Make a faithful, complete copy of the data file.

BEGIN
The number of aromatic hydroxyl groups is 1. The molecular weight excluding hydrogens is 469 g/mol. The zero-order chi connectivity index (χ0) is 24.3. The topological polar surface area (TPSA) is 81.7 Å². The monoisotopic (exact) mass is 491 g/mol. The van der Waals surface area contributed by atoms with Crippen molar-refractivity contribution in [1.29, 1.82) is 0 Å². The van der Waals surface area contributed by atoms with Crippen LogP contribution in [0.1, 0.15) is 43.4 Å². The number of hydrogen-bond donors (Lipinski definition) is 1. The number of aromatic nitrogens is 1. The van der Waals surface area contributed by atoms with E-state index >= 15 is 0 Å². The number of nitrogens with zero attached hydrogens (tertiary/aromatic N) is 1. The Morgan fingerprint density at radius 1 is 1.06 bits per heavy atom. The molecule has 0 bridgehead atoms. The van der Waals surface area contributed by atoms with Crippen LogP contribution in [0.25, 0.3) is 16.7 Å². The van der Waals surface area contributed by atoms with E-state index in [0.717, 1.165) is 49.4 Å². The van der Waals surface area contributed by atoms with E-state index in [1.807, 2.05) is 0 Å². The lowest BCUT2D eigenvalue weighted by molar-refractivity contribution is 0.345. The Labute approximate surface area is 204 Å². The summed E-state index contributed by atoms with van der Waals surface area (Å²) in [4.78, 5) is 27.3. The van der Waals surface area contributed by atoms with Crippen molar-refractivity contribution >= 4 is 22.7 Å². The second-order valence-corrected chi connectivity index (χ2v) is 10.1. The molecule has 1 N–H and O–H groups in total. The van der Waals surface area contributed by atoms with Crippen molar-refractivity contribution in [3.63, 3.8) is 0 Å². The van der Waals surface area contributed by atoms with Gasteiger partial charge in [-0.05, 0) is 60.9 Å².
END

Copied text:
The number of aromatic hydroxyl groups is 1. The molecular weight excluding hydrogens is 469 g/mol. The zero-order chi connectivity index (χ0) is 24.3. The topological polar surface area (TPSA) is 81.7 Å². The monoisotopic (exact) mass is 491 g/mol. The van der Waals surface area contributed by atoms with Crippen molar-refractivity contribution in [1.29, 1.82) is 0 Å². The van der Waals surface area contributed by atoms with Crippen LogP contribution in [0.1, 0.15) is 43.4 Å². The number of hydrogen-bond donors (Lipinski definition) is 1. The number of aromatic nitrogens is 1. The van der Waals surface area contributed by atoms with E-state index >= 15 is 0 Å². The number of nitrogens with zero attached hydrogens (tertiary/aromatic N) is 1. The Morgan fingerprint density at radius 1 is 1.06 bits per heavy atom. The molecule has 0 bridgehead atoms. The van der Waals surface area contributed by atoms with Crippen LogP contribution in [0.25, 0.3) is 16.7 Å². The van der Waals surface area contributed by atoms with E-state index in [0.717, 1.165) is 49.4 Å². The van der Waals surface area contributed by atoms with E-state index in [1.807, 2.05) is 0 Å². The lowest BCUT2D eigenvalue weighted by molar-refractivity contribution is 0.345. The Labute approximate surface area is 204 Å². The summed E-state index contributed by atoms with van der Waals surface area (Å²) in [4.78, 5) is 27.3. The van der Waals surface area contributed by atoms with Crippen molar-refractivity contribution >= 4 is 22.7 Å². The second-order valence-corrected chi connectivity index (χ2v) is 10.1. The molecule has 1 N–H and O–H groups in total. The van der Waals surface area contributed by atoms with Crippen molar-refractivity contribution in [3.63, 3.8) is 0 Å². The van der Waals surface area contributed by atoms with Gasteiger partial charge in [-0.05, 0) is 60.9 Å².